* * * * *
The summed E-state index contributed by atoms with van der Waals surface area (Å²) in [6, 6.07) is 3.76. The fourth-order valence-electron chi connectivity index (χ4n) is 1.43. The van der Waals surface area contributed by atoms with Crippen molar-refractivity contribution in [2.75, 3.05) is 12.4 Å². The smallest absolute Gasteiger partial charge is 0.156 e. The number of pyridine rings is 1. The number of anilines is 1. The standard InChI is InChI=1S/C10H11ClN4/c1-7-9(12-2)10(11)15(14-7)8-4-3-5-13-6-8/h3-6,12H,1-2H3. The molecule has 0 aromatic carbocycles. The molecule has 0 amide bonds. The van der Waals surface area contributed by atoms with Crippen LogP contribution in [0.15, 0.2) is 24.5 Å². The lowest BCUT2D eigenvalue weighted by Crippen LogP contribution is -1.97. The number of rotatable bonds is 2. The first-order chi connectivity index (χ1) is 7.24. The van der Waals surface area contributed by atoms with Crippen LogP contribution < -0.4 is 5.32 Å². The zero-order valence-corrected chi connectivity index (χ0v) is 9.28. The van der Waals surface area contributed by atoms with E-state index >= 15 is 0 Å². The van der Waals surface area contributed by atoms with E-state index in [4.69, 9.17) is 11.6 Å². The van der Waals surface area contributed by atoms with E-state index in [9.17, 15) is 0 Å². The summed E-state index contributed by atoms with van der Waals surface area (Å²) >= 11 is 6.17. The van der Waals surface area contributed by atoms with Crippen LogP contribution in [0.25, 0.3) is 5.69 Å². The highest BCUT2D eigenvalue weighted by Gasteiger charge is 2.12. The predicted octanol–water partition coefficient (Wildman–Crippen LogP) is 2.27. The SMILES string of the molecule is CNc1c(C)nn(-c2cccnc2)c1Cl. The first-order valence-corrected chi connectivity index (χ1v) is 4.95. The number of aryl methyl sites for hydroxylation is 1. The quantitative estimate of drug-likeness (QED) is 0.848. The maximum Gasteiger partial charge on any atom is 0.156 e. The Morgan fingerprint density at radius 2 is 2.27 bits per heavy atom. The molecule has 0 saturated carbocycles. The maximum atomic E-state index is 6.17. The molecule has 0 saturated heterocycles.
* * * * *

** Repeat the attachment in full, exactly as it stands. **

The summed E-state index contributed by atoms with van der Waals surface area (Å²) in [6, 6.07) is 3.76. The fourth-order valence-electron chi connectivity index (χ4n) is 1.43. The van der Waals surface area contributed by atoms with Crippen molar-refractivity contribution in [2.75, 3.05) is 12.4 Å². The smallest absolute Gasteiger partial charge is 0.156 e. The number of pyridine rings is 1. The number of anilines is 1. The standard InChI is InChI=1S/C10H11ClN4/c1-7-9(12-2)10(11)15(14-7)8-4-3-5-13-6-8/h3-6,12H,1-2H3. The molecule has 0 aromatic carbocycles. The molecule has 0 amide bonds. The van der Waals surface area contributed by atoms with Crippen LogP contribution in [0.15, 0.2) is 24.5 Å². The lowest BCUT2D eigenvalue weighted by Crippen LogP contribution is -1.97. The number of rotatable bonds is 2. The first-order chi connectivity index (χ1) is 7.24. The van der Waals surface area contributed by atoms with Crippen LogP contribution < -0.4 is 5.32 Å². The zero-order valence-corrected chi connectivity index (χ0v) is 9.28. The van der Waals surface area contributed by atoms with E-state index >= 15 is 0 Å². The van der Waals surface area contributed by atoms with E-state index in [4.69, 9.17) is 11.6 Å². The van der Waals surface area contributed by atoms with E-state index in [9.17, 15) is 0 Å². The summed E-state index contributed by atoms with van der Waals surface area (Å²) >= 11 is 6.17. The van der Waals surface area contributed by atoms with Crippen LogP contribution in [0.25, 0.3) is 5.69 Å². The highest BCUT2D eigenvalue weighted by Gasteiger charge is 2.12. The predicted octanol–water partition coefficient (Wildman–Crippen LogP) is 2.27. The SMILES string of the molecule is CNc1c(C)nn(-c2cccnc2)c1Cl. The first-order valence-corrected chi connectivity index (χ1v) is 4.95. The number of aryl methyl sites for hydroxylation is 1. The quantitative estimate of drug-likeness (QED) is 0.848. The maximum Gasteiger partial charge on any atom is 0.156 e. The Morgan fingerprint density at radius 2 is 2.27 bits per heavy atom. The molecule has 0 saturated carbocycles. The maximum atomic E-state index is 6.17. The molecule has 0 saturated heterocycles.